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Etymology/Derivation of Scientific Name
Maximum size: 113 mm SL (Martin and Drewry 1978).
Coloration: Double pairs of dark spots on dorsum (Hubbs et al. 1991).
Counts: Usually fewer than 50 scales in lateral series; fewer than 20 anal fin rays (Hubbs et al. 1991).
Body shape: Elongate, slightly compressed (Martin and Drewry 1978).
Mouth position: Extremely oblique (Martin and Drewry 1978).
External morphology: Scales ctenoid, rough to the touch; bases of dorsal and anal fin covered with scales; jaws not produced into a beak; snout length equal to or shorter than eye length; scales large (Hubbs et al. 1991).
Distribution (Native and Introduced)
U.S. distribution: Primarily found in coastal waters from New York southward to Mexico (Hubbs et al. 1991).
Texas distribution: Introduced populations abundant in Amistad Reservoir and Falcon Reservoir (Hubbs et al. 1991). Specimen (49 mm TL) collected from the San Gabriel River, near Laneport, TX, at CR 428 (30.6943662°N, 97.2787716°W) on 15 March 2008 (B. Labay, Texas State University, unpublished data).
Abundance/Conservation status (Federal, State, NGO)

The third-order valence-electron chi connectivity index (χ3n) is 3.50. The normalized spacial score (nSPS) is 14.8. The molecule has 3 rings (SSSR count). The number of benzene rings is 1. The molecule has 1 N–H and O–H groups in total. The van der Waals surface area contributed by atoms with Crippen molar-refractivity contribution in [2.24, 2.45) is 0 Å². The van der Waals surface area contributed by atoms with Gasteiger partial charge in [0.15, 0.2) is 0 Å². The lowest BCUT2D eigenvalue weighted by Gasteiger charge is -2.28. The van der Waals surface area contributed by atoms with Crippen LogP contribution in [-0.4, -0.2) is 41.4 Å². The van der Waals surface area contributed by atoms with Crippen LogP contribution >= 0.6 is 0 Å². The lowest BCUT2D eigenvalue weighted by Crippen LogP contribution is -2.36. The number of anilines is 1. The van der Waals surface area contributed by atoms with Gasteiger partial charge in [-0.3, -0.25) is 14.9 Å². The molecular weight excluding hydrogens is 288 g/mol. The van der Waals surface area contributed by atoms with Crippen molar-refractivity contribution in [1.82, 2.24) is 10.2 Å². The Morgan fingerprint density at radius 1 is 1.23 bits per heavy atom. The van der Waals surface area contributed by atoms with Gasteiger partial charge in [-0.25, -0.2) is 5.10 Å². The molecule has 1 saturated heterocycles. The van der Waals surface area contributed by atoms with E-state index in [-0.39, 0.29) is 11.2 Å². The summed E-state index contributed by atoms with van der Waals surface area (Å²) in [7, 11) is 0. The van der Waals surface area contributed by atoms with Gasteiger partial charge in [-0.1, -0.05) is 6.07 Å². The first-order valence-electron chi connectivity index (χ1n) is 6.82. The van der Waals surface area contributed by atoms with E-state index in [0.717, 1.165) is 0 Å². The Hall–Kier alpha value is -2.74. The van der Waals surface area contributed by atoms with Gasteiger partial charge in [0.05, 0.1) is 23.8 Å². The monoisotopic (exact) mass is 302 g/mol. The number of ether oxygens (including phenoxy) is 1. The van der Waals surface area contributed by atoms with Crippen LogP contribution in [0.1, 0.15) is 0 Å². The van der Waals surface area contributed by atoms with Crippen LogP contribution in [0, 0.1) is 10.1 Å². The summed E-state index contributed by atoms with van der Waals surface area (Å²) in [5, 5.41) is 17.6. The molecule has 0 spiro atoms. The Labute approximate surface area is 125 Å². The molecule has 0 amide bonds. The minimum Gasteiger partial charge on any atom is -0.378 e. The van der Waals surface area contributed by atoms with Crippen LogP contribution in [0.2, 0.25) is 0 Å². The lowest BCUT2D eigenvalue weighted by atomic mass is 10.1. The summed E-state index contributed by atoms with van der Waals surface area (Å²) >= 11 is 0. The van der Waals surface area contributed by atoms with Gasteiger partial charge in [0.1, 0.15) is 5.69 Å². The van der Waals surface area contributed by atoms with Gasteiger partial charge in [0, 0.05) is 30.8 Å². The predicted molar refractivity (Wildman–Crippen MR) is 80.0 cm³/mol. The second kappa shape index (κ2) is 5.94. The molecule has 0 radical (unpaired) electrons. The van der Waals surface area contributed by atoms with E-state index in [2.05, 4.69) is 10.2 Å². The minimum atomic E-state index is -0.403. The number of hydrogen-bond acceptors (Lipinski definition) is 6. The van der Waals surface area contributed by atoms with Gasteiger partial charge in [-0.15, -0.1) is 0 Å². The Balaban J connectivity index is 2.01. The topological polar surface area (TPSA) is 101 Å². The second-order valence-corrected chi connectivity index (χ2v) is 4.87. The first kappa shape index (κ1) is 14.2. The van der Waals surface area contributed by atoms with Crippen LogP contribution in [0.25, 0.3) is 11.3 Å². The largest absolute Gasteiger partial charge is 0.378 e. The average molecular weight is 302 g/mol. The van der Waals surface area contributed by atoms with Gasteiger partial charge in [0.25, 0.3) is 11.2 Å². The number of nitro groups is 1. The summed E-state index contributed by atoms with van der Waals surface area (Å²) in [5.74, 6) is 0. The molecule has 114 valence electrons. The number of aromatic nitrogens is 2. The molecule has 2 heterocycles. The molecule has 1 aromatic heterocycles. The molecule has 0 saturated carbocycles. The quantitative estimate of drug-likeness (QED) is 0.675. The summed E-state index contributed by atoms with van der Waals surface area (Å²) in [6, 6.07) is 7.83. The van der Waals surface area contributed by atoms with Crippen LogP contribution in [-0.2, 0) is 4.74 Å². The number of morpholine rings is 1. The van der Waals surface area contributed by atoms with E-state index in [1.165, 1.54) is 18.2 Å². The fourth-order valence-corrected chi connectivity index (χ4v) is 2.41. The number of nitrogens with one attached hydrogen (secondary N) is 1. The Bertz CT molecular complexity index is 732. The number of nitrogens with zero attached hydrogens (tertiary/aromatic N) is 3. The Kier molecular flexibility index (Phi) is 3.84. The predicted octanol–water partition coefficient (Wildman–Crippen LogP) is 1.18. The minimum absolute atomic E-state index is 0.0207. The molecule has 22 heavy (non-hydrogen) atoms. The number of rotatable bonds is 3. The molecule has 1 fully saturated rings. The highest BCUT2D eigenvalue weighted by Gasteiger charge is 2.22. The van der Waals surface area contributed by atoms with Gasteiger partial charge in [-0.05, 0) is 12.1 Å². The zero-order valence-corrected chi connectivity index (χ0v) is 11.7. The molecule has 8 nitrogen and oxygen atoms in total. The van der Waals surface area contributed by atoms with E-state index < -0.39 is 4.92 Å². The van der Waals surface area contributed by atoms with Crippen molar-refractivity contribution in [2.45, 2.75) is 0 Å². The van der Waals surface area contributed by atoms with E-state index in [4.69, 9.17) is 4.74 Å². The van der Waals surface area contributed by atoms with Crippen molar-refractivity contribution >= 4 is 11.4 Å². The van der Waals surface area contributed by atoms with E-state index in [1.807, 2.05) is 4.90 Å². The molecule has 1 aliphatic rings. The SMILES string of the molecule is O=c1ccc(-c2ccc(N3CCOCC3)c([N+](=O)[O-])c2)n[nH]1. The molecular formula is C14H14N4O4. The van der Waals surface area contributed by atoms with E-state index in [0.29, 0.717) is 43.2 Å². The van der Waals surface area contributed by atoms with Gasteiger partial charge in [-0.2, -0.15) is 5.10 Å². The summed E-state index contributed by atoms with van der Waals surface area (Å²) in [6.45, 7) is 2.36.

Mesohabitat: In bays near Maryland, adults found over sandy shores (Schwartz 1964).
Spawning season: On Gulf coast, ripe between March and August, or September; lull in ripening reported between May and July, bimodality of juvenile size distribution supporting this information; ripe in temperature range of 21.2-30.7 degrees C, and salinity range of 9.4-31.1 ppt; spawning in salinity range of 5-25 ppt (Martin and Drewry 1978).
Spawning location: Immediately outside breaker zone on sandy beaches; the demersal eggs adhere together in large clusters which are carried inshore to intertidal zone by wave action (Martin and Drewry 1978).
Reproductive strategy: Eggs are demersal, adhering together in large clusters which are carried inshore to intertidal zone my wave action (Martin and Drewry 1978).
Fecundity: Unfertilized eggs are spherical, slightly yellowish, almost transparent; micropyle relatively small (Martin and Drewry 1978).
Age at maturation:
Growth: Length-frequency distribution data indicates growth of about 9 mm per month for Gulf coast juveniles in summer (Martin and Drewry 1978).
Phylogeny and morphologically similar fishes
Commercial or Environmental Importance
Hubbs, C., R.J. Edwards, and G.P. Garrett. 1991. An annotated checklist of the freshwater fishes of Texas, with keys to identification of species. Texas Journal of Science, Supplement 43(4):1-56.
Martin, F.D., and G.E. Drewry. 1978. Development of Fishes of the Mid-Atlantic Bight: Stromatediae through Ogcocephalidae. Volume VI. Fish and Wildlife Service, Solomons, Maryland. 416 pp.
Schwartz, F.J. 1964. Fishes of the Isle of Wight and Assawoman Bays near Ocean City, Maryland. Chesapeake Science 5(4):172-193.